And that’s when things got really weird…

 

Anglewinders are either built for clockwise or counterclockwise motors, right? Right. You can’t build a chassis for both CW and CCW motors, right? Uh… well… not sure why you’d want to even if you could… but… maybe…

 

Well, sitting at the drafting board I figured out that I could, if I wanted to... It worked on paper, at least… And then I drew it into the 1405 chassis design, so I guess I wanted to… I’ve no doubt this has likely been done before by someone and/or another, but I hadn’t done it, so done it I would. As I drew out the plan I was fully aware that all my efforts in this regard didn’t really matter, as the likelihood of my ever switching between CW drive motors (Falcon 7, PS P-Dog, JK HR) and CCW drive motors (TSR) on this car was about slim to none. Still, it added another bit of odd-ball symmetry, along with pointless functionality, that just made doing it that much more appealing. 

 

For you military history geeks, this thought process would be a mix of a Farragut “Damn the torpedoes…” and a McAuliffe “Nuts”…

 

The anglewinder drive on the narrow frame, along with the rear track dictated by the body meant I’d have some restrictions as far as rear tire width, which wasn’t a problem as I had originally intended to use narrower tires on this car to see how they’d look on one of these “narrow” body builds; so for the 2D the rears were going to be 0.600” wide 1/32 “Euro” tires, with a 0.750” diameter (something readily available); the fronts would be used 0.225” wide retro CanAm/GTC fronts cut down to 0.6825” diameter (something I have an immediate availability to, and quite a few at that).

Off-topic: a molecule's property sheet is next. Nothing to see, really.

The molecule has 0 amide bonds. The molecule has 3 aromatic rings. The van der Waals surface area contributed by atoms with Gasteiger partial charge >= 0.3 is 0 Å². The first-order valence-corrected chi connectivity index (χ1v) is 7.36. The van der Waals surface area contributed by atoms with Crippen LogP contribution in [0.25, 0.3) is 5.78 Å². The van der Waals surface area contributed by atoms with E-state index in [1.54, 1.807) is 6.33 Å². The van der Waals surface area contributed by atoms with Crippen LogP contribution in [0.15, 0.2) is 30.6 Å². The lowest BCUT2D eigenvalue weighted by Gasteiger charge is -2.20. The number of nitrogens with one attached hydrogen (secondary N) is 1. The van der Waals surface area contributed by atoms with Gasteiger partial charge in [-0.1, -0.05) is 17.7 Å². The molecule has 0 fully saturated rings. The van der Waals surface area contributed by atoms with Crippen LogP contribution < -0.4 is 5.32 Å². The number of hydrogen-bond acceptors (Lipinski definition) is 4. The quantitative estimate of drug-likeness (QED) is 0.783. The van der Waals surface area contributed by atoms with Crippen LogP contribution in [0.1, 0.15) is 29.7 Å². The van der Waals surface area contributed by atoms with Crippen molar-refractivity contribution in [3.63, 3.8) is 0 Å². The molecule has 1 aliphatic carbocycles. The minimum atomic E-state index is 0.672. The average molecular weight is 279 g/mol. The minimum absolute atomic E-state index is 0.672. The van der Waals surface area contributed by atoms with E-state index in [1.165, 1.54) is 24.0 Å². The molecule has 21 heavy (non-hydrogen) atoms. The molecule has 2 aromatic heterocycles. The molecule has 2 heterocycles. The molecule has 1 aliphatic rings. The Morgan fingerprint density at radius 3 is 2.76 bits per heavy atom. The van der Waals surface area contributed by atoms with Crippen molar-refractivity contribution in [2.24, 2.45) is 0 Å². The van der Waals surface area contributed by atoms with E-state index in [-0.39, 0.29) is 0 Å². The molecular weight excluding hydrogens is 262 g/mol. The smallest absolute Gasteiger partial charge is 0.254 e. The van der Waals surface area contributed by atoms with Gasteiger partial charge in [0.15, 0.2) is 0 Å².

I’ll leave out all the other weird ideas I had that didn’t get included in this build…

 

And this is how that mish-mash of ideas came out; the 1405-01:

 

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Perchance to dream… Nightmarish looking thing, ain’t it?

 

And that’s one short rear axle tube. There were a couple ways I could have addressed the short non-drive side spacer for the rear axle. I could have just stuck in a bunch of 3/32” axle spacers, but that seemed tacky. Or I could have just cut a piece of 1/8” tubing to stick in there, but that seemed chintzy. Instead, and staying true to myself, I decided to make a pointlessly more complex 7/32” tube with ball bearings in each end to fill the 0.28” space. While the value of this accoutrement is certainly debatable, it made me laugh, so it was worth it.

 

The sissy bar is another oddity on this build. Usually for a sissy bar I’ll just run a 2-bend (or 4-bend, if a kink is requisite) piece of 0.024” wire and wrap the ends around the rear axle tube. On the 1405-01 there isn’t all that much axle tube to speak of; however, since the 1405 uses the symmetric anglewinder rear assembly with the framed sprocket area making the chassis plenty wide enough, I opted to run the sissy bar from the sides of the chassis rear up and into the underside of the Chappy 2D’s spoiler.

 

When it finally came time to decide what motor to put in this car I went with an old TSR, for no other reason than I just had to have this Chappy 2D with the drive gears on the seemingly wrong right side, where it would be visually bass-ackwards from all the other CMF3 JFF anglewinders. Besides, I can always change it to a CW motor any time I want to… That still seems weird… kind of cool, but definitely weird.

 

Specs crapola: All chassis framing wire is 0.032”; brass pans are 0.010” sheet. WB = 3.8125”, RAX-GPC = 4.4375”, GL = 0.625”. Max chassis width 2.625”; rear tire track 2.960”; front tire track 2.875”. Keeping with the 0.032” wire “light frame” theme, all hinges are 0.032” wire in 1/16” tubing. Drop arm (down) and hinged side pans (up) only move about 0.015” vertical. RTR mass is a mere 87.3 grams.